North Cascades National Park - Seabright Farm Cottages

North Cascades National Park

One of America’s most beautiful and diverse national parks is just a 2 ½ hour drive from Point Roberts – the perfect distance for a day trip or a weekend getaway. The North Cascades National Park is home to numerous lakes, rivers, creeks, mountains and beautiful hiking paths, making it popular for hiking and mountaineering. It offers a mix of easy, moderate and difficult trails and hikes, so it’s perfect for both the casual explorer and experienced hiker alike.

North Cascades was first designated a Forest Reserve in 1897, then upgraded to an official National Park in 1968. The North Cascades Highway is the main access route to the park, and it has been called “the most beautiful mountain highway in Washington” as it weaves its way past rivers, creeks, forests, mountains and scenic vistas.

Here are some suggestions to get you started on your adventures through the park:

Diablo Lake

One of the most famous features of North Cascades, Diablo Lake is renowned for its deep turquoise color (see the image above) and is a popular spot for canoers and kayakers. The Diablo Lake Trail runs along the lakeside, offering glimpses of old-growth forest, cascading waterfalls and the various surrounding mountains.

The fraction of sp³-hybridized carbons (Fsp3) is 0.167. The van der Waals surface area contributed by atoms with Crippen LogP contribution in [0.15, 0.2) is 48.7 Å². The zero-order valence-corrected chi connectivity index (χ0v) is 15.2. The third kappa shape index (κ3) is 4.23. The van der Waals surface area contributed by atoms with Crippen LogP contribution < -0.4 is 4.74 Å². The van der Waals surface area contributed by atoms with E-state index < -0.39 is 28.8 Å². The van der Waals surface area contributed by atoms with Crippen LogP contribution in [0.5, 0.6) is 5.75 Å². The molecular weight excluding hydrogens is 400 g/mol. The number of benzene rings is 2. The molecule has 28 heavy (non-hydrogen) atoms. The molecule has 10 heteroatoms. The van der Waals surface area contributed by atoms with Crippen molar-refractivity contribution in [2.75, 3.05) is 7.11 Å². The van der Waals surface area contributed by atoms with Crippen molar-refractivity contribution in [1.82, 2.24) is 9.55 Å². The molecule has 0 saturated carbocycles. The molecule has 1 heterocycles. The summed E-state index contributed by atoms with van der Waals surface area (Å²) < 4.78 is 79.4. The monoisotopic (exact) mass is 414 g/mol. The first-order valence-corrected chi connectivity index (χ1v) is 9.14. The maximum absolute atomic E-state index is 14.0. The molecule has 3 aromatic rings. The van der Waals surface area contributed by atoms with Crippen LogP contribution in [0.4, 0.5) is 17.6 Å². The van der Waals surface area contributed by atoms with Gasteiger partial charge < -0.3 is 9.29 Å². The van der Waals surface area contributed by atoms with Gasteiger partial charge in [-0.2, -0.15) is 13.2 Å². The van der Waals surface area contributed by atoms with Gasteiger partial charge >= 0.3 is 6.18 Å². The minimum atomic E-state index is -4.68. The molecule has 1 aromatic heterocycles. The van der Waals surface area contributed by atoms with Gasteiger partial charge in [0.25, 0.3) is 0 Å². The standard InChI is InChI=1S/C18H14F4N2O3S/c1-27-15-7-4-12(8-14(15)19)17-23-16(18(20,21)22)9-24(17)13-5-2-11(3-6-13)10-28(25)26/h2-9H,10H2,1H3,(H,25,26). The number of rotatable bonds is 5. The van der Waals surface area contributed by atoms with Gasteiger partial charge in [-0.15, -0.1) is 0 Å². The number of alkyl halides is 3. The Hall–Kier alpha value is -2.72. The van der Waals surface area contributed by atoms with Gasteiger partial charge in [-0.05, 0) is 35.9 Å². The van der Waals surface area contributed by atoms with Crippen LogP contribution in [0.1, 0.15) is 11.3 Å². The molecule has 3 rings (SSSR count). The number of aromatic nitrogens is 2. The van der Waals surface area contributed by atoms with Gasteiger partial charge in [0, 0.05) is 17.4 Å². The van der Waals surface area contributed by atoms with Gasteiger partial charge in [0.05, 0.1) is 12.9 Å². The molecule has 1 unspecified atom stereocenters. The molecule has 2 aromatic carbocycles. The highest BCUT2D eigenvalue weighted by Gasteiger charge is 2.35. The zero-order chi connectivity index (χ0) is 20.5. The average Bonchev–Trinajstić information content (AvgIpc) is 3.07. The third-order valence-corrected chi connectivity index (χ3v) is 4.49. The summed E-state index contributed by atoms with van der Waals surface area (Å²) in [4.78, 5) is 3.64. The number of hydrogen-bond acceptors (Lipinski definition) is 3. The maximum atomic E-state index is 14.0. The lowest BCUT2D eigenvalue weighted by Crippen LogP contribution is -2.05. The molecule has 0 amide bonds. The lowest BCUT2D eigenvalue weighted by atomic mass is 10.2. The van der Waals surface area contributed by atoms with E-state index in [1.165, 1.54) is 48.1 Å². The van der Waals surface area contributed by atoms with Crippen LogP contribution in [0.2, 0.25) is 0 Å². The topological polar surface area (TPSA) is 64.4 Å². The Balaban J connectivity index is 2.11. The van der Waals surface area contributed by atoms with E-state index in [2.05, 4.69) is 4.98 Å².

The lake is formed by the Diablo Dam, an 87 year-old structure that was the largest dam in the world when it was built.

Desolation Peak

One of the most prominent peaks in the entire state, the Desolation Peak hike can be an intense journey or a moderate exercise, depending on where you start. Hiking the entire trail (starting at East Bank Trail) is a 22.8 mile journey with a 4500’ elevation gain. An easier hike starts at either the Lightning Creek camps or the Desolation Peak boat launch, which cuts out the 16 mile East Bank Trail hike.

The peak is also famous for being one of the many places that Beat author Jack Kerouac wrote about. Kerouac spent 63 days living in a fire lookout at the top of the peak, then wrote about his experience in a number of his books. That fire lookout is now closed to the public, but it’s still a popular sightseeing destination.

Cascade Pass

If you’re not already a hiking evangelist, Cascade Pass may very well convert you. A 1800’ climb in 3.6 miles will lead you to one of the most stunning views your feet can bring you to.

The pass was carved out by a glacier and features a lush valley buffeted by icy, snowy peaks and old-growth forest. With numerous visible peaks and abundant wildlife, the pass is a perfect representation of the stunning scenery that exploring the North Cascades can take you to.


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